“I felt so sup­ported when other women shared their strug­gles”

Sunday Herald Sun - Stellar - - Q & A -

se­ries, but the tour went on to lift her pro­file as a co­me­dian and ac­tor to the mass mar­ket,” says Suzanne Stret­tonBrown, the mar­ket­ing di­rec­tor of Uni­ver­sal Pic­tures Aus­tralia, who worked with Schumer on the tour. “The film’s per­for­mance at the Aus­tralian box of­fice best demon­strates the in­cred­i­ble ap­peal she has with au­di­ences.” That it grossed $13.5 mil­lion here alone, means, as Stret­ton-brown says, “We can ex­pect to see a lot more of Amy Schumer.”

YET FAME HAS its down­sides, too. She’s been ac­cused of steal­ing jokes (the comics in­volved later re­tracted), be­ing racist (she apol­o­gised), and, along with most women in the pub­lic eye, of be­ing – well, ev­ery­thing. She neatly fore­stalled all pos­si­ble praise and crit­i­cism of a semi-nude por­trait of her that ap­peared in the 2016 Pirelli cal­en­dar by post­ing it on In­sta­gram, cap­tioned: “Beau­ti­ful, gross, strong, thin, fat, pretty, ugly, sexy, dis­gust­ing, flaw­less, woman.”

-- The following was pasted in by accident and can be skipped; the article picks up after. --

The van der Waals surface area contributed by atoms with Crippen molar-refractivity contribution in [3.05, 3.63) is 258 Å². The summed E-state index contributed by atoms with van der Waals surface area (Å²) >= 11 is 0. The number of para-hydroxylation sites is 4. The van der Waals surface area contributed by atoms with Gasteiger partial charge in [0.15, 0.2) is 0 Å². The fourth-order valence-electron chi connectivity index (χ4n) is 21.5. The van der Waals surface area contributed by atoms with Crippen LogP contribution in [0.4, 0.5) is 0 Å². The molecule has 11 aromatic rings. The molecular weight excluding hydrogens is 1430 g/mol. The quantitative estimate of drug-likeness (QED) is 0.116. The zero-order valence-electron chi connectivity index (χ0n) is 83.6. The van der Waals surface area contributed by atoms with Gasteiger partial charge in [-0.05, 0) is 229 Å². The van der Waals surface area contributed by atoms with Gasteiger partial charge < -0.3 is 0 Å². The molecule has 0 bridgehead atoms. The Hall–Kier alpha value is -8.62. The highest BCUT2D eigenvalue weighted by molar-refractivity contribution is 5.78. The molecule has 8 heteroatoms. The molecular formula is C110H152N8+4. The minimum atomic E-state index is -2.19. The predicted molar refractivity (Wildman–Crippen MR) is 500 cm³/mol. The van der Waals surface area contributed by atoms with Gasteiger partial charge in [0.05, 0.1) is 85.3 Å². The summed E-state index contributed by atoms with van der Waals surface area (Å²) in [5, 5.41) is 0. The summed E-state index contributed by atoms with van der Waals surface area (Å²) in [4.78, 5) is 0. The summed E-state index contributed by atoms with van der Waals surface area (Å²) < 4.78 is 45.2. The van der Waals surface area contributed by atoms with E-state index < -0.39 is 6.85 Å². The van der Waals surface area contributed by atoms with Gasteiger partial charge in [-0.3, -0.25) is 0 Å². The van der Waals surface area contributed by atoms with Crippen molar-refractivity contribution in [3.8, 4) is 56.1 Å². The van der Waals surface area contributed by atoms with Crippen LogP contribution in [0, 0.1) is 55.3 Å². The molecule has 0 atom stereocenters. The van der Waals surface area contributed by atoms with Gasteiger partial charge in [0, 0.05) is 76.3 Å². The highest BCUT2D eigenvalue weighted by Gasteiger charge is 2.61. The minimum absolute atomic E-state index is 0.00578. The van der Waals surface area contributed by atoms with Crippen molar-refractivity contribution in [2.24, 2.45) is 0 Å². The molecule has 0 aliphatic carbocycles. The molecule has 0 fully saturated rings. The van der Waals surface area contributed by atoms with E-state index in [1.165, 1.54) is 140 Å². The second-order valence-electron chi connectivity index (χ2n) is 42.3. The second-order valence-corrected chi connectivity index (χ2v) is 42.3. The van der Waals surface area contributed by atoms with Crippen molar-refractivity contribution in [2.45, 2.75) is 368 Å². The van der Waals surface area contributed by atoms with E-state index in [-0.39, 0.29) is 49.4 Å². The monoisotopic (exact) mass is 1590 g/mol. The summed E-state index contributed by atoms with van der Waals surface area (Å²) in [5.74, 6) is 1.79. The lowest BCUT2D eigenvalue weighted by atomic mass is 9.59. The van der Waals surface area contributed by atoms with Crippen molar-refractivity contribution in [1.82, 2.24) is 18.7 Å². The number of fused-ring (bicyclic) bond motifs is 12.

And of course there are the heck­lers. The most re­cent in­ci­dent, which oc­curred in Stockholm on Schumer’s

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